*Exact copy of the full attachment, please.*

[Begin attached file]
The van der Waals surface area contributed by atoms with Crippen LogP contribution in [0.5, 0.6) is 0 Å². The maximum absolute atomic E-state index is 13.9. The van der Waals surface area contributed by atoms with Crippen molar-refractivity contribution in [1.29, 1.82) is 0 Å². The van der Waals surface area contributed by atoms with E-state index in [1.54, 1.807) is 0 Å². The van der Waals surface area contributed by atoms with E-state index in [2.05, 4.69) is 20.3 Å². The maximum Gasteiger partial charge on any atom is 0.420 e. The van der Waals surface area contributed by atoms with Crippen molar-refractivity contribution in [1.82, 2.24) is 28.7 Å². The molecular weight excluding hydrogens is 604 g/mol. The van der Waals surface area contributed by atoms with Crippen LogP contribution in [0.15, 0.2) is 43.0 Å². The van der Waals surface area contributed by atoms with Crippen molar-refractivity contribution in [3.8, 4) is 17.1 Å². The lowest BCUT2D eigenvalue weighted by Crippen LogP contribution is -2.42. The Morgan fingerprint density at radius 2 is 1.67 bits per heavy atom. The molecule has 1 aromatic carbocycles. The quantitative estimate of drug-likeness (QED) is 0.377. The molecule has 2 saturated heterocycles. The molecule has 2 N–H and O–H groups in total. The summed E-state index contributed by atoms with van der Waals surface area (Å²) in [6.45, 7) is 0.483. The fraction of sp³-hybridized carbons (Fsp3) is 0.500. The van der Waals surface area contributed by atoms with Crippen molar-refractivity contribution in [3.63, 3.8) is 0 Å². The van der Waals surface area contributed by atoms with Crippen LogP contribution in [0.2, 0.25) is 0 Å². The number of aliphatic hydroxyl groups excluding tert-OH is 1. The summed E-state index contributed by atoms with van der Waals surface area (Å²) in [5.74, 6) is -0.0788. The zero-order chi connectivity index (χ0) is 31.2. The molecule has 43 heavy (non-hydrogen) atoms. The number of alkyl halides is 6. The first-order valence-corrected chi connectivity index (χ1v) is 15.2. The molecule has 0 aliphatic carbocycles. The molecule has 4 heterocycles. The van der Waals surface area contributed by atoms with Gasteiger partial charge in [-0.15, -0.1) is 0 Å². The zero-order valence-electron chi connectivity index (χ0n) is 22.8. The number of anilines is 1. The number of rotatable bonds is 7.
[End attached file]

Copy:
The van der Waals surface area contributed by atoms with Crippen LogP contribution in [0.5, 0.6) is 0 Å². The maximum absolute atomic E-state index is 13.9. The van der Waals surface area contributed by atoms with Crippen molar-refractivity contribution in [1.29, 1.82) is 0 Å². The van der Waals surface area contributed by atoms with E-state index in [1.54, 1.807) is 0 Å². The van der Waals surface area contributed by atoms with E-state index in [2.05, 4.69) is 20.3 Å². The maximum Gasteiger partial charge on any atom is 0.420 e. The van der Waals surface area contributed by atoms with Crippen molar-refractivity contribution in [1.82, 2.24) is 28.7 Å². The molecular weight excluding hydrogens is 604 g/mol. The van der Waals surface area contributed by atoms with Crippen LogP contribution in [0.15, 0.2) is 43.0 Å². The van der Waals surface area contributed by atoms with Crippen molar-refractivity contribution in [3.8, 4) is 17.1 Å². The lowest BCUT2D eigenvalue weighted by Crippen LogP contribution is -2.42. The Morgan fingerprint density at radius 2 is 1.67 bits per heavy atom. The molecule has 1 aromatic carbocycles. The quantitative estimate of drug-likeness (QED) is 0.377. The molecule has 2 saturated heterocycles. The molecule has 2 N–H and O–H groups in total. The summed E-state index contributed by atoms with van der Waals surface area (Å²) in [6.45, 7) is 0.483. The fraction of sp³-hybridized carbons (Fsp3) is 0.500. The van der Waals surface area contributed by atoms with Crippen molar-refractivity contribution in [3.63, 3.8) is 0 Å². The van der Waals surface area contributed by atoms with Crippen LogP contribution in [0.2, 0.25) is 0 Å². The number of aliphatic hydroxyl groups excluding tert-OH is 1. The summed E-state index contributed by atoms with van der Waals surface area (Å²) in [5.74, 6) is -0.0788. The zero-order chi connectivity index (χ0) is 31.2. The molecule has 43 heavy (non-hydrogen) atoms. The number of alkyl halides is 6. The first-order valence-corrected chi connectivity index (χ1v) is 15.2. The molecule has 0 aliphatic carbocycles. The molecule has 4 heterocycles. The van der Waals surface area contributed by atoms with Gasteiger partial charge in [-0.15, -0.1) is 0 Å². The zero-order valence-electron chi connectivity index (χ0n) is 22.8. The number of anilines is 1. The number of rotatable bonds is 7.